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Residents Of Newburgh, NY Dealing With PFOS Water Crisis !!!


by Andrew Ciccone July 18, 2017

Never drink water that fails to meet EPA standards. Tell that to the fine citizens of Newburgh, NY.

Many communities are facing drinking water contamination crises with alarming frequency here in New York state, as their source waters (streams, wetlands and open lands that naturally supply and filter drinking water supplies) are degraded.

“I’ve been drinking that water for years, and my daughter’s been drinking and bathing in it, that’s shocking to me,” says Stuart Sachs, an artist who moved here from Brooklyn 14 years ago. “My daughter is 11. What diseases is she going to have to look forward to? It’s scary.”

Newburgh, NY residents have been exposed by a toxic chemical at unsafe levels. The City of Newburgh is facing a drinking water crisis after the toxic chemical PFOS (perfluorooctane sulfonate) was found to have contaminated its primary reservoir, Lake Washington.

“ The health effects that have been identified as potentially concerning for PFOS including liver conditions, immune and thyroid concerns, low birth weight are the main ones,” Brad Hutton, state deputy commissioner of public health. PFOS, or perfluorooctane sulfonate, has been linked to cancer, thyroid problems and other serious health issues.

New York State has declared the Stewart Air National Guard Base, as one major source of the water contamination. Newburgh residents were exposed to the Air Base water contamination, they face long-term challenges of:

  • Removing the sources of contamination.
  • Cleansing its reservoir.
  • Providing appropriate medical attention to the 29,000 residents exposed to the water, and reversing the long-standing degradation of water quality in the streams, wetlands and open spaces that naturally filter and feed its reservoirs.

New York state’s Riverkeeper defends the Hudson River and its tributaries, and protects the drinking water supply of 9 million NYC and Hudson Valley residents. The Riverkeeper’s mission is simple: protect the people, and protect the water.

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The Riverkeeper’s Source Water Protection project published an influential Case Study and Call for Comprehensive Source Water Protection (July, 2016) relating to the drinking water supplies in Newburgh, NY.

" This has been in the drinking water supply for years … we may have exposed a whole generation to this contaminant, " said Dan Shapley, the water quality program director with Riverkeeper.

Based on these findings, to protect and prevent clean water crisis such as Newburgh, we must:

  • Enforce the Clean Water Act and Environmental Conservation Law in order to protect waters from degradation from pollution, and to preserve the natural filtration provided by forests, wetlands and other natural infrastructure.
  • Enforce the Safe Drinking Water Act and Public Health Law in order to assess and prevent risks to source waters, and to empower communities to protect their water supplies.
  • Coordinate protection efforts across multiple layers of government, each with significant authorities and responsibilities for source water protection.
  • Provide the leadership, funding and staffing necessary to implement comprehensive source water protection programs.

Get involved and make a commitment to be part of the solution. Make a difference:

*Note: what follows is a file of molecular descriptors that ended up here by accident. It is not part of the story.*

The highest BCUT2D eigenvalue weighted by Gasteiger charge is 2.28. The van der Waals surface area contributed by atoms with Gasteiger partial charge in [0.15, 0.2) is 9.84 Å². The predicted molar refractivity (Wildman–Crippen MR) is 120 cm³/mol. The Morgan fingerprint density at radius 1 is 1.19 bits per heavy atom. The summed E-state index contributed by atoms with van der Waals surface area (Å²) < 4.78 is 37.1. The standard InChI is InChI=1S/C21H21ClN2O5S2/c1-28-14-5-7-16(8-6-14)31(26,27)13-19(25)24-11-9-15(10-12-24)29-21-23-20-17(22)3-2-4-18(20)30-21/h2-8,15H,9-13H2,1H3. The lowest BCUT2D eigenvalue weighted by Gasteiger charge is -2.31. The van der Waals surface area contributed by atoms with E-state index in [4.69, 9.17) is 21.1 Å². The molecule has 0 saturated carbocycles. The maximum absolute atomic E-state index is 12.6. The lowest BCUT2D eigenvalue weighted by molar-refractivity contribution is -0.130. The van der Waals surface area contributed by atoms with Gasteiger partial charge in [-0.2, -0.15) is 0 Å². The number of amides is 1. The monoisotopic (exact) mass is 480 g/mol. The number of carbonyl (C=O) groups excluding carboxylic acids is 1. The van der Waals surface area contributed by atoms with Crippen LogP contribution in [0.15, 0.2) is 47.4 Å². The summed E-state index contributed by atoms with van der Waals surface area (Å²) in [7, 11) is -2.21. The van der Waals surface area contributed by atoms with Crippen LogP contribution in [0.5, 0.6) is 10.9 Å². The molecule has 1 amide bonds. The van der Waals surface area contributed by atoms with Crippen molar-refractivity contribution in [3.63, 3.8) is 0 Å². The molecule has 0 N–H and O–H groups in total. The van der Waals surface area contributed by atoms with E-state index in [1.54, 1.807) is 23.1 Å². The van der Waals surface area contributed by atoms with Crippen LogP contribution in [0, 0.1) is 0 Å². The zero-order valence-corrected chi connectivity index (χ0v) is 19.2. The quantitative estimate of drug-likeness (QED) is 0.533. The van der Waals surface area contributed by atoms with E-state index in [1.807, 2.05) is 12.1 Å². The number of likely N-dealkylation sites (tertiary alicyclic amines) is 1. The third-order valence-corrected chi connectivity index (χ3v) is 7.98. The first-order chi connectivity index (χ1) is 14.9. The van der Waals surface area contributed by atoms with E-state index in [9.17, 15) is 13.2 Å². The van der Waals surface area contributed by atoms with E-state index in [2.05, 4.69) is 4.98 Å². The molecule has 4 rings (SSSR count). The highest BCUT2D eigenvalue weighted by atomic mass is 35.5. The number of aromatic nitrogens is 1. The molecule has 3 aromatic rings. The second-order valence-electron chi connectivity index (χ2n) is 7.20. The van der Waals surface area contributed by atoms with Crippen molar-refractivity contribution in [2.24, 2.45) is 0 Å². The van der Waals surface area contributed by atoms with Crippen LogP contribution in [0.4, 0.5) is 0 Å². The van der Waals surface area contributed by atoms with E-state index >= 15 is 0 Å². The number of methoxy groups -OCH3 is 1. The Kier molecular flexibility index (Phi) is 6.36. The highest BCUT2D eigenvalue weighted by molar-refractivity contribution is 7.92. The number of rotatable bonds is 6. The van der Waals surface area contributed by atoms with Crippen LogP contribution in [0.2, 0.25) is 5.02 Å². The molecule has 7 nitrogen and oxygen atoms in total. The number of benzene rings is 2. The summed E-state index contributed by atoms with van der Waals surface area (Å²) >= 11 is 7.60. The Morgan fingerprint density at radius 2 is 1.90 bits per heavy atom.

• Test your water quality. You can test the quality of the water in your home by buying and utilizing a water testing kit.
  • Act locally. Talk to local officials about your concern for clean water. Land use decisions made by municipalities affect water quality downstream. In many cases, all it takes is a few persistent citizens to motivate local officials to do a better job protecting aquatic habitat and natural resources.
  • Rainwater harvesting: prevent erosion and damage to gutters, storm drains, and pavement by reducing overflow in basic home irrigation systems.  When it rains, you store.
  • Clean it up. Support your local community and participate in a clean-up day. Set an example by always picking up your own trash and pet waste before it washes into our waters, and encourage neighbors to do the same.
  • Prevent hazardous waste from reaching the river. Report chemical spills on roadways or bridges to hazardous waste teams.

We all make decisions about how we live and interact with our environment. We are all a part of the solution. We need to protect our water and realize that what we do impacts the quality of our water.

Working with the communities, Riverkeeper is piloting the use of a Scorecard to monitor and assess the quality of our water. Your involvement is vital to the quality of our water, If you use the Scorecard in your community, please notify Dan Shapley, Waterkeeper: Water Quality Program Director, at dshapley@riverkeeper.org to report any instances of water contamination or visit the website https://www.riverkeeper.org.

 




Andrew Ciccone
Andrew Ciccone

Author

Andrew Ciccone, VP Branding & Media Strategy - Andrew's long strange marketing trip began after graduating from Syracuse University with a BS in Marketing. Andrew then developed his marketing prowess when he moved to Madison Avenue big boys Young & Rubicam, Backer Spielvogel, and Grey Advertising. He went on to get a Masters in Corporate Communications from Baruch College, then went on to start his own agency in 2011 - Hudson Valley Public Relations. Andrew has earned a reputation for creative, smart, innovative campaigns that get results. Andrew's spare time is devoted to sailing regattas, family fun and film. To date he has penned four screenplays.



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